Blood tests to diagnose mental illness has self imposed limits in psychiatry, says review in Lancet. October 2020.
The naturalisation of mental disorders—ie, their translation into measurable and preferably molecular variables—has not progressed despite breath-taking discoveries in the neurosciences. We ask whether self-inflicted limits exist among psychiatrists that would prevent them from supporting an imaginary perfect blood test with diagnostic specificity, sensitivity, and validity, which was able to replace clinical diagnosis completely.
Although relevant for many mental disorders, we use the clinical disease category schizophrenia here as an example to discuss factors that oppose the naturalisation of clinical disease categories. We defend the provocative position that a complete substitution of the clinical diagnosis by a blood test is generally not desired among clinicians because various factors perpetuate the current diagnostic culture.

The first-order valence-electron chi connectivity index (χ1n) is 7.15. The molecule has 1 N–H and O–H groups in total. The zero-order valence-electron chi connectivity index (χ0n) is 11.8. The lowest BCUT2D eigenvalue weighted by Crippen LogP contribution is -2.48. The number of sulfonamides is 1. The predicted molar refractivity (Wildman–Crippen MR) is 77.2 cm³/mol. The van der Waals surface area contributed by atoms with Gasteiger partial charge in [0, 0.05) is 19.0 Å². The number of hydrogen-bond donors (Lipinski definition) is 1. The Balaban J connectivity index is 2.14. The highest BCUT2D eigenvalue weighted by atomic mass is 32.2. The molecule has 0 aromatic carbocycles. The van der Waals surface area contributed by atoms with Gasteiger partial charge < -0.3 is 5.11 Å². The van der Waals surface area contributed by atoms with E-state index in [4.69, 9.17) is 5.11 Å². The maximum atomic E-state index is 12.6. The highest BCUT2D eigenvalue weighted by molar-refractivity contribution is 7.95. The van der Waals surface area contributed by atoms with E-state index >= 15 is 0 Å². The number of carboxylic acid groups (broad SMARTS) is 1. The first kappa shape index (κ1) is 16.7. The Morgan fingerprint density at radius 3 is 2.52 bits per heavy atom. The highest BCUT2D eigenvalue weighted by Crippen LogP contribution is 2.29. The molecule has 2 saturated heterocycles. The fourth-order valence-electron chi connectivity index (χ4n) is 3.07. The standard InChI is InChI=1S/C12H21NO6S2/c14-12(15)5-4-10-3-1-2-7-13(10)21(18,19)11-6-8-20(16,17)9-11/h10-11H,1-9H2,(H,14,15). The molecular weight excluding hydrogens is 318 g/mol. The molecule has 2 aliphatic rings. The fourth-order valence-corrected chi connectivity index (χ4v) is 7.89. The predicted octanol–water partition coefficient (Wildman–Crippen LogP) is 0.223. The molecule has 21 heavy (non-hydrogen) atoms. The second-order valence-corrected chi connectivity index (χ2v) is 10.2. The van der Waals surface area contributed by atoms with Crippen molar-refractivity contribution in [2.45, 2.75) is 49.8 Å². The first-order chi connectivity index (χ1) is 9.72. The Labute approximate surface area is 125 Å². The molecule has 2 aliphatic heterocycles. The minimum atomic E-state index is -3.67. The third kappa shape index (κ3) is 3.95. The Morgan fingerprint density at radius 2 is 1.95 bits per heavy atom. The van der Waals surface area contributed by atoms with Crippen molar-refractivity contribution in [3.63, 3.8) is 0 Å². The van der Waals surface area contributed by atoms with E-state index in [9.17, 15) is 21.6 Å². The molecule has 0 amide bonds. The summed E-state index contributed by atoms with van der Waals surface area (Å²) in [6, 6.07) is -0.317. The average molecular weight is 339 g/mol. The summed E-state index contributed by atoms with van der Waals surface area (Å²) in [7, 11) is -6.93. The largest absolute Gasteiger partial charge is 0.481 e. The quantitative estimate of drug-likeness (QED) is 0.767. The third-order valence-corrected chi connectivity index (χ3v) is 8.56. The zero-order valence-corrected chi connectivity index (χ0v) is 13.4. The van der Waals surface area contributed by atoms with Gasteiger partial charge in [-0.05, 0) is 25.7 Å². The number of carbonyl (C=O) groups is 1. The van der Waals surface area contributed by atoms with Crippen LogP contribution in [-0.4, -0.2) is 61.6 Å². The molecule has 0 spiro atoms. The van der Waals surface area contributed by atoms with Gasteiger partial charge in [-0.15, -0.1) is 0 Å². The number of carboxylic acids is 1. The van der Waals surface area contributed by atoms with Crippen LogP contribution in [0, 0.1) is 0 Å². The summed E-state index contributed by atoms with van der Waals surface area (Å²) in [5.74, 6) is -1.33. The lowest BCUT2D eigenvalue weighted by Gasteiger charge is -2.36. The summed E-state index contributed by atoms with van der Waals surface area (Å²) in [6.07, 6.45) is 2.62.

These are (1) methodological problems, such as a falsely presumed homogeneity of biological causes under the umbrella of one clinical diagnosis that prevents efficient subset identification, (2) professional fears, such as loss of importance of interview-diagnostic expert skills, and (3) conceptual problems, such as a dualistic mindset. We posit that doubts regarding the possibility of a blood test for diagnosing schizophrenia can subtly result in a negative self-fulfilling prophecy, discouraging serious scientific efforts to develop one.
We give historical examples of how some of these problems have been solved in other medical disciplines. We predict that only blood tests that improve diagnostic accuracy but do not displace the primacy of clinical diagnosis will be successful. In the future, novel professional expertise for orchestrating various biological variables together with clinical criteria will be needed.